EMT cancer cells may be way smarter than we ever thought. For the cell invasion research field, in addition to the current knowledge of cancer cell self-invasion, cancer cell following fibroblast-made matrix tunnel invasion 17,18, cancer cell coupling with macrophage invasion by an EGF/CSF1 paracrine signaling loop 58–60, we have discovered a novel cancer cell invasion mechanism of cadherin-11 homophilic adhesion mediated cancer cell hijacking fibroblast invasion. Such cell “hijacking” is achieved by EMT cancer cells, especially triple negative breast cancer cells, expressing fibroblast specific protein cadherin-11 26,32. This finding might help untangle the puzzle of why cadherin-11 expressing cancer cells are always more metastatic in vivo 27,44. Further, our study reveals such an alternative invasion mode when cadherin-11 positive cancer cells are surrounded by fibroblasts. Instead of being trapped and constrained by these neighboring giant cells, cancer cells hijack them by cadherin-11 and go with them. Interestingly, EMT cancer cells can do sole invasion by themselves, but when they manage to adhere to fibroblasts by engaging the cadherin-11-to-cadherin-11 adhesions, they gave up their own mesenchymal invasion but rather take the fibroblast “train” for a co-invasion, which may significantly save tremendous energy that cancer cells have to spend in doing mesenchymal invasion on their own. Such a smart energy saving strategy may further let cancer cells spend their precious energy in other valuable activities such as homing, proliferation and inducing angiogenesis.
Lastly, previous studies have focused on the extracellular intercell signalings between the cancer cells and the stromal fibroblasts in the “Seed and Soil” theory of cancer metastasis and homing 10. Our study suggests that cadherin-11 can be the key molecule that readily engages EMT cancer cells to the surrounding stroma for enhanced survival, local invasion, distal metastasis, escape from immune surveillance and much more.
Materials and methods
Cells and proteins
Primary human fibroblasts were isolated from synovial tissue 23,32 or purchased from ATCC (Manassas, VA). These cells were used for experiments between passages 5 to 10. MDA-MB-231, BT549, 4T1, NIH3T3, 293T cells were all purchased from ATCC (Manassas, VA). All cells were cultured in DMEM, supplemented with 10% fetal bovine serum (FBS), L-glutamine, and penicillin/streptomycin. Fibroblast growth factor (FGF) was added for maintaining primary human fibroblasts. All cell culture reagents were obtained from Thermo Fisher Scientific (Carlsbad, CA).
All experiments in mice were performed in accordance with relevant institutional guidelines and regulations and were subject to a protocol approved by Department of Health, Hong Kong. NOD/SCID female mice and BALB/c female mice were purchased from the Laboratory Animal Services Centre, the Chinese University of Hong Kong. Animals were housed 4-6 per cage under a light-dark (12 h/12 h) cycle with ad libitum access to water and food. Mice were 6-8 weeks old at time of tumor implantation. Cells at the exponential phase of growth were harvested and suspended with a matrigel (1.5 mg/ml, Cultrex® BME, Trevigen, Gaithersburg, MD) and collagen (0.35 mg/ml, Corning® Collagen I, Corning, NY) mixture. Mice were injected with 200 μl of cell suspension containing 1×106 or 2×106 cells into the left fourth abdominal fat pad by injection at the base of the nipple 61. During injection mice were kept under inhalation anesthesia induced by 3% (V/V) and maintained at 0.8 - 1% (V/V) mixture of isoflurane/oxygen through facial masks. Bioluminescence of tumors was measured every week on an IVIS Lumina XR imaging system (Perkin Elmer, Waltham, MA) after intraperitoneal injection of D-luciferin (150 mg/kg, 200 μl). Images were capture every minute for continuous 15 mins and analyzed by the Living Image® software (Perkin Elmer, Waltham, MA, USA). Tumor growth was monitored by measuring tumor length (L) and width (W) using Vernier calipers weekly (NOD/SCID mice) or every 2-3 days (BALB/c mice). Tumor volume (V) was calculated as [V = (L × W2)/2].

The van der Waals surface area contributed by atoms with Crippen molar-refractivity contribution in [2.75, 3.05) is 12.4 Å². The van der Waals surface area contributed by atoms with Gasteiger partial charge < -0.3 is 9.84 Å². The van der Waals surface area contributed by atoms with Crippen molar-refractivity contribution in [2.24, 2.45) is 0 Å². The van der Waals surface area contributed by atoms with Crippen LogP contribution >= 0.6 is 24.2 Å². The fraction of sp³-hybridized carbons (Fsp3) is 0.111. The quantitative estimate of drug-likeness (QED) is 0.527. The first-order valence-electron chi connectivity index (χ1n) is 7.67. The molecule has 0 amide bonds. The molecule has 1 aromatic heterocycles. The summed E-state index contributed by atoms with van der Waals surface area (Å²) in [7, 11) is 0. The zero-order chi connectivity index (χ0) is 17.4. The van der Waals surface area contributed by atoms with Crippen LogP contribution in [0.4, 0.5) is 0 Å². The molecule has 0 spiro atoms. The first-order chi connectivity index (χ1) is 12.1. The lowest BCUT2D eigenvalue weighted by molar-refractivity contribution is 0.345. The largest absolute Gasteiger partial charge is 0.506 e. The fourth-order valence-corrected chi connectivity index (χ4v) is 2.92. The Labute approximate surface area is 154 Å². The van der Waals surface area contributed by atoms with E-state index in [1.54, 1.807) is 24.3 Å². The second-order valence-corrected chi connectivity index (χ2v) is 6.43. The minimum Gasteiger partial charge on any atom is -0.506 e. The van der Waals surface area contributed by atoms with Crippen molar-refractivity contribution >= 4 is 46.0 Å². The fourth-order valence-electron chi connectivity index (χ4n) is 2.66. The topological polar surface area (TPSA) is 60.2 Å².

The human breast cancer tissues were obtained from patients with informed consent who had surgery within 3 hours at the Department of Breast Surgery, Fudan University Shanghai Cancer Center (Shanghai, China). Tumor fragments of 30 to 60 mm3 in volume were subcutaneously implanted in 6-week old NOG mice (CIEA, Japan) weighing from 18 to 25 grams.
Micro-MRI (Magnetic Resonance Imaging)
All images were acquired using a 3 Tesla integrated small animal PET/MR scanner (nanoScan, Mediso Medical Imaging Systems Ltd, Budapest, Hungary). Mice were anesthetized via inhalation of 5 % isoflurane/oxygen gas mixture and placed on a pre-warmed mouse bed in the prone position. Mice were maintained using 2% isoflurane/oxygen during the imaging acquisition periods and were tightly wrapped together with the bed using a paper tape to reduce respiratory motion artifacts. For tumor detection, scans were performed in the coronal plane using a respiratory triggered T2-weighted 2D fast spin echo sequence with the following parameters: TR/TE 4000/71.4 ms; slice thickness 0.9 mm; in-plane matrix 336 × 224; in-plane resolution 0.27 × 0.27 mm2; five signal acquisition. The average acquisition time was approximately 12 min, depending on the respiration rate of the mice.
Plasmid, siRNA, and transfection